Updated: May 7
May 29th 1951 a 19 year old Marine died for his county, here's the story.
David Leroy Beltz
By Jody Gates
No one knows for sure what shapes our lives, maybe the will of God, fate, the alignment of the stars – or lack thereof. Although we have the option to choose a path, sometimes it is already chosen for us. Our future may be uncertain at times, but most of us believe there is a higher power in control of the universe, closing one door only to open another. This was the case for the young wife of a marine serving his country, and for the future Mericle family.
It is hard to fathom the far-reaching effects of war. Even harder to imagine is the outcome affecting individual lives and families. Blood is spilled, lives are changed forever. A woman with stars in her eyes, who wrote to tell her husband that she was carrying his child. The letter that was never received, but was instead returned - unopened. A family torn apart, even before there is any knowledge of the new life that was created by love.
A proud man who served his country to honor his God, his country, his mother, his father, his wife, and, unbeknownst to him, his yet unborn child. Left behind was a daughter (Janice) who never knew the father who loved her mom with all of his heart and soul.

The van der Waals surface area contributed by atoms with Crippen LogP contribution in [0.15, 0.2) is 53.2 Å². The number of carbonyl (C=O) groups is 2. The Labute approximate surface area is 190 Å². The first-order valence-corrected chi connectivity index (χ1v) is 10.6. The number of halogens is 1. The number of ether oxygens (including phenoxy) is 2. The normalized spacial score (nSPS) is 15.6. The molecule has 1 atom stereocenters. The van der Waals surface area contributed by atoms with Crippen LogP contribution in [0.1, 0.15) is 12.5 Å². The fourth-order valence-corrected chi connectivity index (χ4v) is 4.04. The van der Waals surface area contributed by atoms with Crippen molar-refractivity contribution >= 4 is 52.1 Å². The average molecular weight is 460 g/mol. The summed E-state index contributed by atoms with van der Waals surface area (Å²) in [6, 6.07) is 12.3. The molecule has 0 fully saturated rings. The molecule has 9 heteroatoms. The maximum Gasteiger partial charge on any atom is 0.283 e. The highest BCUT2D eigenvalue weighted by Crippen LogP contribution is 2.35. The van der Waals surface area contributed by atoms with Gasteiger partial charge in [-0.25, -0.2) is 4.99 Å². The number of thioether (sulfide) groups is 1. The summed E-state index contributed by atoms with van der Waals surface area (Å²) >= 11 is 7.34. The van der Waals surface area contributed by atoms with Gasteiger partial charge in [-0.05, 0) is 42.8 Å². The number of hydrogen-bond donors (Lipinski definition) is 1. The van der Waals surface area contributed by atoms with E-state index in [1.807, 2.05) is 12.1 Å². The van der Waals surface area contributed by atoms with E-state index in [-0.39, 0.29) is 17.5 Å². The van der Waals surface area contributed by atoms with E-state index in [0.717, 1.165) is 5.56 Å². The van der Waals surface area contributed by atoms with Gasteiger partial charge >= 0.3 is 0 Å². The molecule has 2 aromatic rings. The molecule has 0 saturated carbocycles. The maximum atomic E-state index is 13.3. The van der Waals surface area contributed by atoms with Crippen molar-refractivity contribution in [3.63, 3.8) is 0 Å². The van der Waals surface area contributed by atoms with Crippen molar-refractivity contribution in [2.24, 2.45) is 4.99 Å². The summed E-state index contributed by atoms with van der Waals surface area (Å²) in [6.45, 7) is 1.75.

Doris A Reinhart was born in Paulding, Ohio on 27 December 1931. On January 17, 1951, she married the love of her life, a young Marine named David Beltz.
Just over ten days later, David Leroy Beltz (19), from Stryker, Ohio, reported to his receiving company at Camp Joseph H Pendelton in Oceanside, California – muster date, 29 January 1951. As a Marine Private 1st Class he was there to receive battalion training and replacement command in this newly created unit.
· Source: Ancestry.com - Muster Rolls of the U.S. Marine Corps, 1798-1892. Microfilm Publication T1118, 123 rolls. ARC ID: 922159. Records of the U.S. Marine Corps, Record Group 127; National Archives in Washington, D.C.
David was killed in action 29 May 1951, just four short months since he entered the ranks to serve in Korea. His death is listed as hostile – killed, by gunshot or small arms fire. He was a ground casualty. Processed in November 1951, he returned home. David is buried in Archbold Cemetery, Archbold, Ohio.
Of the 1,789,000 service members who participated in the Korean War, David was one of the 36,574 who lost their lives in the Korean War. Source: https://prospect.org/article/american-war-dead-numbers
Without understanding or knowledge of his mom’s previous marriage or life situation, he knew something - FELT something - so profound and eye-opening when he found something in his mother’s garage. It was tucked away lovingly, protected from the years. Patrick could feel the love, hurt, fear, passion and sadness brought about by the service flag with a field of 48 stars in his hands.
You see, Doris Reinhart-Beltz went on to marry Mervin L. Mericle on 23 June 1953, a union that would produce seven more children. Ronnie, Mary, Mike, Kathy, Kris, Jerome and "Patrick Mericle, “Greenbear,” is one of those children.
Now you might come to question the “what ifs” at this point. What if David had survived the war? What if Doris had not found love with Mervin Mericle? As in the Hollywood movie, “Back to the Future,” would Patrick’s mere existence have been erased like Marty McFly’s family?
Many of us who have been impacted by this gentle man are thankful. Thankful for his step-father’s service. Thankful for his mother’s choices, and thankful that Patrick Mericle is a member of our community.